The structure of the contract was unusual because it stipulated that no appropriated funds would be provided to reimburse the contractor for the expenses necessary to conduct the tax forums.  Instead, these expenses were to be paid from the registration fee and sponsorship income that the contractor collected from tax forum participants and exhibitors. If the contractor collected more income than it incurred expenses, the excess proceeds were to be carried forward to support the costs of that year’s subsequent tax forums.  If excess income remained at the conclusion of a year’s final tax forum, the IRS was to reduce the contractor’s management fee by the same amount.

The contractor provided the IRS with the results of each year’s tax forums in a final report.  The report detailed tax forum income and expense information and included the contractor’s calculation of the reduction to its management fee.  The contractor then offset this reduction (i.e., the amount by which the year’s total tax forum income exceeded expenses) to arrive at the total management fee it invoiced the IRS.

We analyzed the invoices and final reports the contractor had submitted to the IRS since the contract’s inception.  We selected the 2 most recent years, Fiscal Years 2002 and 2003, to verify the contractor’s claimed management fee reduction by reviewing the supporting documentation for the entire amount of reported tax forum income, over $1.7 million, and an all but equal amount of tax forum expenses.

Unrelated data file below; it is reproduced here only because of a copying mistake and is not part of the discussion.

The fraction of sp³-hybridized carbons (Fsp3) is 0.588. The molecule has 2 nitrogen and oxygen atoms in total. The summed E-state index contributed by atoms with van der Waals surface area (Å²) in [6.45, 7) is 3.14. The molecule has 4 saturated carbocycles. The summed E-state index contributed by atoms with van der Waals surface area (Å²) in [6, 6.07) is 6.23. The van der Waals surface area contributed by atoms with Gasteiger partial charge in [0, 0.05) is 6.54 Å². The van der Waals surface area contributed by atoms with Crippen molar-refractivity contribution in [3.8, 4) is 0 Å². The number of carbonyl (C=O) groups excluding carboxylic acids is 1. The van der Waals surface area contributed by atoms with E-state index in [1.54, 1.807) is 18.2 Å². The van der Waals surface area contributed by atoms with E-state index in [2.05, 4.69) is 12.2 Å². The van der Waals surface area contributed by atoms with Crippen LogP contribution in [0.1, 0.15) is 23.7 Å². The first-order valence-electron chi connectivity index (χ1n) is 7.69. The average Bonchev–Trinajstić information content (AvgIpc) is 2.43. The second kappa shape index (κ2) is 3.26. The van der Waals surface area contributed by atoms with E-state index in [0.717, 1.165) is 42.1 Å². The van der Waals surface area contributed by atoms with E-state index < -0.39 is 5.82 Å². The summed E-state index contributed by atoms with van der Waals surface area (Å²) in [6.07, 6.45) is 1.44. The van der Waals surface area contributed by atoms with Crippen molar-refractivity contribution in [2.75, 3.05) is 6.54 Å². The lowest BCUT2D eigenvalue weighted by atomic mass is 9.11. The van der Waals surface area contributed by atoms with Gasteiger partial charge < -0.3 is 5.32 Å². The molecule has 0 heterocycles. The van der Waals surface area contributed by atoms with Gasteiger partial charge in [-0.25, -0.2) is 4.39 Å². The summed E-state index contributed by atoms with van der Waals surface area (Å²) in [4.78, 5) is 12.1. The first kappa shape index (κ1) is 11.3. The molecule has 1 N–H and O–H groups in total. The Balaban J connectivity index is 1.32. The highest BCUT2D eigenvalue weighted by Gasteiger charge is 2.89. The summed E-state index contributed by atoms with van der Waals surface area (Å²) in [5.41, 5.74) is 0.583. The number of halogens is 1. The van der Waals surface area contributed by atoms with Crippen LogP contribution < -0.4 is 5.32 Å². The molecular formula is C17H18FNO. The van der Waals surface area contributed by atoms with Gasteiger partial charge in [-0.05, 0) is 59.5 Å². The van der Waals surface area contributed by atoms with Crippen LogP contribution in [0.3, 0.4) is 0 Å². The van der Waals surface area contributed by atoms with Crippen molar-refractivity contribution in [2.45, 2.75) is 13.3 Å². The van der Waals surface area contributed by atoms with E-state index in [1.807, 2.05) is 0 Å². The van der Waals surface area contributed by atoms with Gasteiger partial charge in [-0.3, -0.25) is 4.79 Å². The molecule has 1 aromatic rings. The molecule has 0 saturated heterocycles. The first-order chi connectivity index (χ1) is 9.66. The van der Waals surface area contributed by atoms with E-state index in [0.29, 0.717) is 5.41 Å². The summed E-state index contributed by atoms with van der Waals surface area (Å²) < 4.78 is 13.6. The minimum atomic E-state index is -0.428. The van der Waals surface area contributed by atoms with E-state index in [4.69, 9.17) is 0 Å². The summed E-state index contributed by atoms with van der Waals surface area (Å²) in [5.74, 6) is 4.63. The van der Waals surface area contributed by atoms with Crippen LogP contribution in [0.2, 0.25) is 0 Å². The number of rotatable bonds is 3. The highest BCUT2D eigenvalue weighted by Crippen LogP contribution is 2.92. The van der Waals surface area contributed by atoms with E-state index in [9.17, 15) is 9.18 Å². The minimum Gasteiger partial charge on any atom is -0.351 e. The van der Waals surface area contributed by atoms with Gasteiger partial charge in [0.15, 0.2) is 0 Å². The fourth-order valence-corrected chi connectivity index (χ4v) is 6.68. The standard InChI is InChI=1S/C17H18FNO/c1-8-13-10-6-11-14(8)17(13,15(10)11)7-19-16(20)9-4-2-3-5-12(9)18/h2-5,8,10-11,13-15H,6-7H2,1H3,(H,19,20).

The Treasury Inspector General for Tax Administration (TIGTA) initiated this audit as the result of concerns raised by the IRS.  These concerns included the timeliness and outcome, which was always close to break-even, of the contractor’s reconciliation of tax forum income with expenses.  The expectation of the Chief, Communications and Liaison’s office was that there would be a greater amount of excess income that could be used to help defray the cost of the contract (i.e., reduce the management fee due the contractor).

During this audit, we identified indications of potential fraud by the contractor.  We referred our findings to the TIGTA Office of Investigations (OI) for further inquiry and development.

The audit work was performed during the period December 2003 through April 2004 in the National Public Liaison directorate within the office of Communications and Liaison in Washington, D.C., and in the Procurement directorate within the office of Agency-Wide Shared Services in Oxon Hill, Maryland.  In addition, we reviewed records provided by the contractor at the TIGTA Headquarters office in Washington, D.C.

The audit was conducted in accordance with Government Auditing Standards.  Detailed information on our audit objective, scope, and methodology is presented in Appendix I.  Major contributors to the report are listed in Appendix II.

 

TD P 15-71

 

Inadequate Documentation and Indications of Potential Fraud Signal Inaccurate Contractor Billing